Abraham Joshua Heschel, The Prophets (New York: Harper Perennial Modern Classics, 2001), p. 19
Above all, the prophets reminded us of the moral state of a people: Few are guilty, but all are responsible.
( Ha Lachma Anya ) הָא לַחְמָא עַנְיָא
הָא לַחְמָא עַנְיָא דִי אֲכָלוּ אַבְהָתָנָא בְּאַרְעָא דְמִצְרָיִם. כָּל דִכְפִין יֵיתֵי וְיֵיכֹל, כָּל דִצְרִיךְ יֵיתֵי וְיִפְסַח. הָשַתָּא הָכָא, לְשָנָה הַבָּאָה בְּאַרְעָא דְיִשְרָאֵל. הָשַתָּא עַבְדֵי, לְשָנָה הַבָּאָה בְּנֵי חוֹרִין.
This bread of affliction which our ancestors at in the land of Egypt: Let all who are hungry, come eat; all who are needy, come share Passover. Now, we are here, next year in the Land of Israel; now, we are slaves, next year, free people!
Babylonian Talmud, Pesachim 115b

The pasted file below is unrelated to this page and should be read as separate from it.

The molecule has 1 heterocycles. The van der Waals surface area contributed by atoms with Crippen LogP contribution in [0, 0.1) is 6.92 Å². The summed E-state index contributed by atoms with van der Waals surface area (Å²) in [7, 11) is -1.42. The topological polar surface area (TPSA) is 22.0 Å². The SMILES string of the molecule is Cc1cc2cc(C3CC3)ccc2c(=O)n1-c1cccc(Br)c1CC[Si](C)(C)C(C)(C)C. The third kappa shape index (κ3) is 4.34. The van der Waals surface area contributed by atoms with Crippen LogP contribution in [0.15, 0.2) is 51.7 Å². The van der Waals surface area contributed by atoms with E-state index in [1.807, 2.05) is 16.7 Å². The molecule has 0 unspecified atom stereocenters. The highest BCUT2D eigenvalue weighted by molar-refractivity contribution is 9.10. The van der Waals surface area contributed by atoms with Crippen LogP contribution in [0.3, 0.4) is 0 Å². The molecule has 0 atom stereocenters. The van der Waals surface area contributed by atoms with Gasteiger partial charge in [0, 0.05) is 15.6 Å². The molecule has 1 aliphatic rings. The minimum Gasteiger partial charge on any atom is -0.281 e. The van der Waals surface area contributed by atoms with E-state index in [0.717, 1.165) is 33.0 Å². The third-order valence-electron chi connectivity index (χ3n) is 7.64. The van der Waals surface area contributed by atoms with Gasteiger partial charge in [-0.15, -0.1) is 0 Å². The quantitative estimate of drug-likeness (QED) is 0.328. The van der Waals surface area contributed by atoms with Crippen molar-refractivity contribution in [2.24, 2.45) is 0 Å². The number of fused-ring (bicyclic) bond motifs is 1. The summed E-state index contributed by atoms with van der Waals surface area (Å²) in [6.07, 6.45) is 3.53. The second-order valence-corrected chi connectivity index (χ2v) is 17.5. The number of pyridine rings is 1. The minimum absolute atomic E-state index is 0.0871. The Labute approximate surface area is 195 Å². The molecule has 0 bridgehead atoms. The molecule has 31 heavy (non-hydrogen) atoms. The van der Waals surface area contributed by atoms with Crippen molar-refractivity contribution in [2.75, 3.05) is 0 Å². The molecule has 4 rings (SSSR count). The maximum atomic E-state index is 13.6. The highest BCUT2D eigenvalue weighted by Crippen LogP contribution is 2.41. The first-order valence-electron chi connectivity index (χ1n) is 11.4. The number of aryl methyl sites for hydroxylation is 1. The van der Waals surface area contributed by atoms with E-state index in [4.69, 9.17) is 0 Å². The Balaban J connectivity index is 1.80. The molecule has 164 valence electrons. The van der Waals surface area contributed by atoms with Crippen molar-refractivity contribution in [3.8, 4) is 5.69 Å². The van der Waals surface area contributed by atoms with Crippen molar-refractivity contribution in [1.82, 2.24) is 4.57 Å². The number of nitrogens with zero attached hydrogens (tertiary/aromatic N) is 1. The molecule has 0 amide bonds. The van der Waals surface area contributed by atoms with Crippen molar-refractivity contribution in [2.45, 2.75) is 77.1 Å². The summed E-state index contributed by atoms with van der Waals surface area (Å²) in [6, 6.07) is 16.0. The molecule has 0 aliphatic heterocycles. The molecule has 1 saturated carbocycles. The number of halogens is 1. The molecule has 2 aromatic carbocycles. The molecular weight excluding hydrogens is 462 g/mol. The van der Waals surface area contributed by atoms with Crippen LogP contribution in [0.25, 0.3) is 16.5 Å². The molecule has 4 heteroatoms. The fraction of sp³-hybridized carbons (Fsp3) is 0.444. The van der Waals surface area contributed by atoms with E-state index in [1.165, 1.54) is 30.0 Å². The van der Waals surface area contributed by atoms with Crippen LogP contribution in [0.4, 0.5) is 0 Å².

Shmuel said: it is written “the bread of affliction” (Deut. 16:3)—bread which elicits conversation.
Babylonian Talmud, Yoma 74b
You cannot compare one who has bread in his basket with one who has none.
Rashi, (France, 11th cent.), commentary thereon
This refers to one who has food today but worries about [food for] tomorrow.
Josef Karo¸ Shulchan Aruch, (Late Medieval law code) “Yoreh De’ah” 250:1
כמה נותנין לעני, די מחסורו אשר יחסר לו. כיצד, אם היה רעב, יאכילוהו. היה צריך לכסות, יכסוהו. אין לו כלי בית, קונה לו כלי בית...וכן לכל אחד ואחד לפי מה שצריך.
How much is it appropriate to give to the poor? “Sufficient for his needs in that which he lacks.” If he is hungry, one must feed him. If he needs clothing, one must clothe him. If he lacks housing utensils, one must provide him with housing utensils… To each person according to what he needs.
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